Speaking of graduation, I should probably introduce myself, since I'm gonna essentially make it painfully personal and tell you about my day. I'd say I occupy the "exotic white" category, being from Armenia. For all intents and purposes of this article, I'm an amateur: I checked out a decent DMC camera, but I'm not good at photography and I'm majoring in Writing, though wut r words even and howz u do dem. I guess what I'm trying to say is captured pretty well in a text I sent to someone in The Poetic Day's morning in response to her analysis of my boy trouble. "my larger struggle is that of a self incapable of love. incapable of choosing a side, incapable of reconciling difference and sameness, the outer and inner view, the categories and the cases, the frames and language with being lol. for all the facade u can't blame me for being scared" It applies well to the challenge of this day, I think. Words fail us all the time. It's in their nature to seek their own demise. When you say something, its opposite is immediately summoned and that shadow follows it around. When you say something, from the whole world of what was "unsaid" you choose the opposite statement and say, "Yeah, especially not you."
Baltimore is not poetic, but at this point in contemporary poetry we've declared everything poetic "unpoetic." Having a camera made me uncomfortable in a Sontagian way. I felt like I was framing all the wrong things; filtering, sacrificing truth to aesthetics. One day I'll be better at imposing frames and won't be obsessed with what's left on the margins. One day language and I, Baltimore and I will figure it out. Or did we already on April the 1st, 2016?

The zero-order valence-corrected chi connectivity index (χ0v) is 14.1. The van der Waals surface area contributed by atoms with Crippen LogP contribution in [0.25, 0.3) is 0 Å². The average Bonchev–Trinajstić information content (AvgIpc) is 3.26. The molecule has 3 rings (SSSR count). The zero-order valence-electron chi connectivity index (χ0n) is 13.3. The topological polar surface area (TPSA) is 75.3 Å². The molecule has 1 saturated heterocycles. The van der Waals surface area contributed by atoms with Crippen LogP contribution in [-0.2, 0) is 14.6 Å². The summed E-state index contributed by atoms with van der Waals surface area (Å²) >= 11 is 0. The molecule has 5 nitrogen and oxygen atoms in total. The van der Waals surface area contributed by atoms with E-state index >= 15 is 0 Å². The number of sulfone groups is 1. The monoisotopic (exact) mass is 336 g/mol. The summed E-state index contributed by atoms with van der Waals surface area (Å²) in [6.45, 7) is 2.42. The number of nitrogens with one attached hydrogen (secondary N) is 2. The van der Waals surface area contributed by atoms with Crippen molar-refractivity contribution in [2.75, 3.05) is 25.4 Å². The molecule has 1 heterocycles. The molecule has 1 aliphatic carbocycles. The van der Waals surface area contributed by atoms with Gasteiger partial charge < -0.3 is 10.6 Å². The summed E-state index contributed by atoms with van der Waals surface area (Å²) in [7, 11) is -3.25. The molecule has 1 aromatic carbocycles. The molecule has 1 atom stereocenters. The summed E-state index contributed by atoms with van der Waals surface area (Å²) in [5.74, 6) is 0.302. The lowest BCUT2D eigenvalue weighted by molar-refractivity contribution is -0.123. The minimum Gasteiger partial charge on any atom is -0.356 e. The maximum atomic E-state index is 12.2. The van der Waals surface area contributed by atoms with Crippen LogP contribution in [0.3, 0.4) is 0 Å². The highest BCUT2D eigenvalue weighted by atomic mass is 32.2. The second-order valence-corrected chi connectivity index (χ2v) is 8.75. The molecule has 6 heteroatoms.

The Poetics of...bank of america
"You are so beautiful," I tell to the Bank of America assistant at the risk of sounding crude. She is sooo beautiful.
"It's just makeup," she says. Lies.
The poetics of...dialogue
So many people in Baltimore are from Baltimore. I took the Purple to Graffiti Avenue, the only street with legal graffiti, and asked the man next to me about his favorite Baltimorean thing.
"The city overall...The people. Though the crime rate is terrible," he said, "What about you, you like it here?"
"Sure," I said, "It's very...eclectic. So unique."
My, at times I indeed despise the flaccid bookish vocabulary of those habitually read, not heard.
The Poetics of...graffiti
"What is it gonna become?"
"It's just initials. For a friend, who passed away today."
Poetry, it seems, is happening now. Just now.
"Where are you from?"
"Charles Village," she said, "You?"
Well, in that case.
Below that kids graffitied their greatest fears that dangerously sounded like JHU kids' fears: "My biggest fear is...not being good enough/not being able to support myself/never doing anything worth mentioning." So is life, recognition and repetition. Maybe there's poetry in that, but I'm too close to their fears to see it.
The Poetics of...Tattoos
Jacki is the sole artist and master of her parlor, so its only fair she wasn't there when I dropped by without a previous arrangement. She was probably with Robin, her partner of 26 years. I remembered seeing photos on her wall of them in leather on a motorcycle, looking all cool back in the 80's. When they asked her about tattoo reality shows in an interview, she replied:
"I watched the occult, motorcycles, feminism, culture, lesbianism, and more get co-opted, assimilated, pasteurized, sterilized, homogenized, sanitized, neutralized, bastardized and misrepresented, made palatable, and packaged for mass-consumption; why would tattooing be any different?"
I'll return another time.
Quite recently some neighbors got together to try and challenge the Fed Hill bars' licenses, because people had gotten too loud and drunk in celebrating St. Patrick's Day. But then they changed their mind. "We didn't mean to be mean, just be civil, alright guys?" or something like that.